[part 2 of 2]
[When we last left our hapless, clueless hero, he was lost in a $tarbucks trying to order a cup of coffee and not feel like a total outsider. And if that doesn’t make sense, please go back and read yesterday’s post.]
It has never helped me to study the $tarbucks menu beforehand either.
I’m sure, way back in the 1980‘s when the Go-Go’s had the beat and the B52‘s were eating Rock Lobster, there was a bilingual dictionary provided where you could look up what all of the words meant. 30 years later, they just expect you to know it like the metric system. I drank coffee all throughout Europe so I know Espresso, Cappuccino and even a Latte. But Macchiato? Wasn’t he the guy who played the Karate Kid? How could he be on the menu? con Panno? Doesn’t that mean “with bread?” Flat White? Skinny? Dry? Breve? I got nothing.
When I’m not too tired from writing everyday for this Ultimate Blog Challenge, I’ve actually looked some of this up online. There are pages and pages devoted to how to order, what everything means, diagrams, instructions, primers and the whole lot! How, in the Lord of Coffee’s name, did this business flourish to the point where the common tongue is barely helpful? If I want to feel foolish, I’ll go to France and try to order something, thank-you-very-much.
Here are the 6 orders that noisily preceded mine at a busy $tarbucks last week:
“Venti 7 Pump no Whip White Mocha.”
“Decaf Double Tall non-fat extra-dry cappuccino.”
“Quad grande no-whip 170 mocha macchiato.”
“Grande with Whip Mocha Frappuccino Light Blended Coffee”
“Quad Venti Skinny with Whip Iced Caramel Macchiato”
“Iced Half-Caf, Quad, Grande, Soy, Starbucks Doubleshot on Ice + Energy”
And then I walk up and say, “Medium Black Coffee?” We all know how that turned out. This is not your father’s coffee shop.
I never know where to stand in a $tarbucks. There’s rarely a free table to sit down at, so I invariably stand lost at the counter where I ordered until someone behind it (usually the “bartender”) points me away to one end or the other. Ah, the pickup station! That’s where I’m supposed to stand! No, that’s where you move to when they call the name they wrote on your cup. If you’re standing there too soon, the regulars coming to grab their expensive coffees will let you know, in no uncertain non-verbal terms that you’re standing in the wrong place. They will, with great drama, reach over and past you to get to their name embossed cups. Somehow, you’re supposed to find a 3rd position to stand until that time.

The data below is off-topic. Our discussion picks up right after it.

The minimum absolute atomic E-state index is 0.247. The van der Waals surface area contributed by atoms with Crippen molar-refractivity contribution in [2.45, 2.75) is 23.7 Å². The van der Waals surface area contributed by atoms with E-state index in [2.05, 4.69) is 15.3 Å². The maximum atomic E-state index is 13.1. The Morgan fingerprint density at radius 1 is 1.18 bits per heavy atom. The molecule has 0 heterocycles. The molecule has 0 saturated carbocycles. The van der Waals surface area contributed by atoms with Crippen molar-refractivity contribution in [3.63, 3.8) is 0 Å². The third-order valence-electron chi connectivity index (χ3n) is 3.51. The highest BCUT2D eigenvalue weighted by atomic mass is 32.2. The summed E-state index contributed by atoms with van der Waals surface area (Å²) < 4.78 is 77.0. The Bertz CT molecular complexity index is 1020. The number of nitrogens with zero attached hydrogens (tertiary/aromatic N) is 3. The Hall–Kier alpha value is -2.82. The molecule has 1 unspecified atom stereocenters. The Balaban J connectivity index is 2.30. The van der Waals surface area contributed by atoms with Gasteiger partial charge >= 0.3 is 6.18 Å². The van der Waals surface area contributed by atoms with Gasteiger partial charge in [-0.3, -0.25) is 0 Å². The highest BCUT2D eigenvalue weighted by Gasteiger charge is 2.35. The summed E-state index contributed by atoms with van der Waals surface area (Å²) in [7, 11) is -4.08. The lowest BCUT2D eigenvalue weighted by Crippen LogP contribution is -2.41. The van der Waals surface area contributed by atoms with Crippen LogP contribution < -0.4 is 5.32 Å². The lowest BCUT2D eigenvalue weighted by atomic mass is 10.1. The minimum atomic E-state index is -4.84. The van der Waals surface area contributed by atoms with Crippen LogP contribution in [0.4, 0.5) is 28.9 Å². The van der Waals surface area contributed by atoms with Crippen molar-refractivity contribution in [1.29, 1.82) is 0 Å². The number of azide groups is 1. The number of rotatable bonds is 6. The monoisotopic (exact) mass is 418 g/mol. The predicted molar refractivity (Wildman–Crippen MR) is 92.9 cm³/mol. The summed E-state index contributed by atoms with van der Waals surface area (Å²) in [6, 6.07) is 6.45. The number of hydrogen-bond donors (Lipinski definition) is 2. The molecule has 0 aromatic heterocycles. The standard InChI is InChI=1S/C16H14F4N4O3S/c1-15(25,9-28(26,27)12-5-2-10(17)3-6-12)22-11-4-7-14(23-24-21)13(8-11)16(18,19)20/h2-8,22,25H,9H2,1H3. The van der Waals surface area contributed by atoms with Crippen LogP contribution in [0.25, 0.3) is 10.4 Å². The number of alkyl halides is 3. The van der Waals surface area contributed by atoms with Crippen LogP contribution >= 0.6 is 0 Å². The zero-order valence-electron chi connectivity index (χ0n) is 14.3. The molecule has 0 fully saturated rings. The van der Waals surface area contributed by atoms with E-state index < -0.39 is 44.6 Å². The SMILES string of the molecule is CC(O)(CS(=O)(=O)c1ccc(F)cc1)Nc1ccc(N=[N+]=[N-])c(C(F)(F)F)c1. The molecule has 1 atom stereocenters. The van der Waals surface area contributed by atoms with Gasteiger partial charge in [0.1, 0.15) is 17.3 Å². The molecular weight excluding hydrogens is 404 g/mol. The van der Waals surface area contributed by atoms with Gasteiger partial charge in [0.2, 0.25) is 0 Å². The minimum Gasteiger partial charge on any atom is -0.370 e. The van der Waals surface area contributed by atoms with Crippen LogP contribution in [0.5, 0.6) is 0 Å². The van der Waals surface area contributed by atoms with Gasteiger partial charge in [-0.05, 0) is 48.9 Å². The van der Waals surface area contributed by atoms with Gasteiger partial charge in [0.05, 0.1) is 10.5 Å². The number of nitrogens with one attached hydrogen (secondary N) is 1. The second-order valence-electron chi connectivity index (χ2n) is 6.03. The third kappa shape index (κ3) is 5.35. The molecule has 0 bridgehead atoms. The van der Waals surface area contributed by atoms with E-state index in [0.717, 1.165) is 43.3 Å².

I wait till they yell “Nick” (they never get my name right), move over, grab it and go.
Every $tarbucks I’ve ever been in, all 7 of them, look like dorm lounges. There are people dressed in sweats and fuzzy booties with their laptops, cozied in for what must be hours of studying and caffeination. I feel like I’m intruding, like I’ve awakened in someone else’s den. Everyone looks somewhat similar too. Like there’s a certain dress code and everybody knows to dress vaguely Canadian. I’m dead certain that if aliens where to quietly invade the planet, they would dress like Starbuckians and hide out in these coffee shops until the call came.
Part of me really wants to belong. I genuinely want to understand it and go chill at $tarbucks. I don’t know how I’d still be able to do my job if I were successful at that, but I’m barely doing my job now during this blog contest anyway. I only complain because I feel like the kid who wasn’t chosen for basketball because I suck. I suck at feeling at home in a $tarbucks, so why should they welcome me? I can’t wear ski hats in the summer, I don’t lug around a backpack and my laptop everywhere, and I don’t look vaguely Canadian.
I think I’ll stick to brewing mine at home.
[Note: The author genuinely likes Canadians and no Canadians were harmed in the making of this blog.]